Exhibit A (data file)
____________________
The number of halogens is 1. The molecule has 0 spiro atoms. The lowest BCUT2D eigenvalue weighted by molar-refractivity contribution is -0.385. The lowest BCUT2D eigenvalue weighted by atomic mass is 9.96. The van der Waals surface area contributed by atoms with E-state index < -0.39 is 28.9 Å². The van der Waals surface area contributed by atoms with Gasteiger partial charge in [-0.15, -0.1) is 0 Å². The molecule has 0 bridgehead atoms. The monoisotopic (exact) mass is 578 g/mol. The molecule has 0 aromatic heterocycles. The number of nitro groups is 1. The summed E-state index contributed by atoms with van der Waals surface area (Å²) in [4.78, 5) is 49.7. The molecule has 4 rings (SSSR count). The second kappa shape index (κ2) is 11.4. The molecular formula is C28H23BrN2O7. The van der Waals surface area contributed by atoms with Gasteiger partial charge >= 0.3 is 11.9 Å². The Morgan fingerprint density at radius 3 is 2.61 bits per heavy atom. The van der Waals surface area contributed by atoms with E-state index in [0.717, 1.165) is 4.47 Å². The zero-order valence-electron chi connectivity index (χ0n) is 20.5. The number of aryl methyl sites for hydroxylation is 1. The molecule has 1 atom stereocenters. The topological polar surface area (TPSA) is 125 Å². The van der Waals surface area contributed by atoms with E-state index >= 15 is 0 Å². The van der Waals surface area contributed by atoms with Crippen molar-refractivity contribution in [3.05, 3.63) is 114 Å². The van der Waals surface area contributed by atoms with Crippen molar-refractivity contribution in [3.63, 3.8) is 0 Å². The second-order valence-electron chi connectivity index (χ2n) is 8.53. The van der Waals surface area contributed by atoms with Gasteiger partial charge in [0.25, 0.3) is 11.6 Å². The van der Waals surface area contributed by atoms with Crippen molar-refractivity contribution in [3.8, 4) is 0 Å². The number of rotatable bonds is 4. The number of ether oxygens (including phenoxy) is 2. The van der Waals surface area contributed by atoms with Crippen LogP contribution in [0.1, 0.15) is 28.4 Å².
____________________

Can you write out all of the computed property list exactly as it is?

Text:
The number of halogens is 1. The molecule has 0 spiro atoms. The lowest BCUT2D eigenvalue weighted by molar-refractivity contribution is -0.385. The lowest BCUT2D eigenvalue weighted by atomic mass is 9.96. The van der Waals surface area contributed by atoms with E-state index < -0.39 is 28.9 Å². The van der Waals surface area contributed by atoms with Gasteiger partial charge in [-0.15, -0.1) is 0 Å². The molecule has 0 bridgehead atoms. The monoisotopic (exact) mass is 578 g/mol. The molecule has 0 aromatic heterocycles. The number of nitro groups is 1. The summed E-state index contributed by atoms with van der Waals surface area (Å²) in [4.78, 5) is 49.7. The molecule has 4 rings (SSSR count). The second kappa shape index (κ2) is 11.4. The molecular formula is C28H23BrN2O7. The van der Waals surface area contributed by atoms with Gasteiger partial charge >= 0.3 is 11.9 Å². The Morgan fingerprint density at radius 3 is 2.61 bits per heavy atom. The van der Waals surface area contributed by atoms with E-state index in [0.717, 1.165) is 4.47 Å². The zero-order valence-electron chi connectivity index (χ0n) is 20.5. The number of aryl methyl sites for hydroxylation is 1. The molecule has 1 atom stereocenters. The topological polar surface area (TPSA) is 125 Å². The van der Waals surface area contributed by atoms with E-state index >= 15 is 0 Å². The van der Waals surface area contributed by atoms with Crippen molar-refractivity contribution in [3.05, 3.63) is 114 Å². The van der Waals surface area contributed by atoms with Crippen molar-refractivity contribution in [3.63, 3.8) is 0 Å². The second-order valence-electron chi connectivity index (χ2n) is 8.53. The van der Waals surface area contributed by atoms with Gasteiger partial charge in [0.25, 0.3) is 11.6 Å². The van der Waals surface area contributed by atoms with Crippen molar-refractivity contribution in [3.8, 4) is 0 Å². The number of rotatable bonds is 4. The number of ether oxygens (including phenoxy) is 2. The van der Waals surface area contributed by atoms with Crippen LogP contribution in [0.1, 0.15) is 28.4 Å².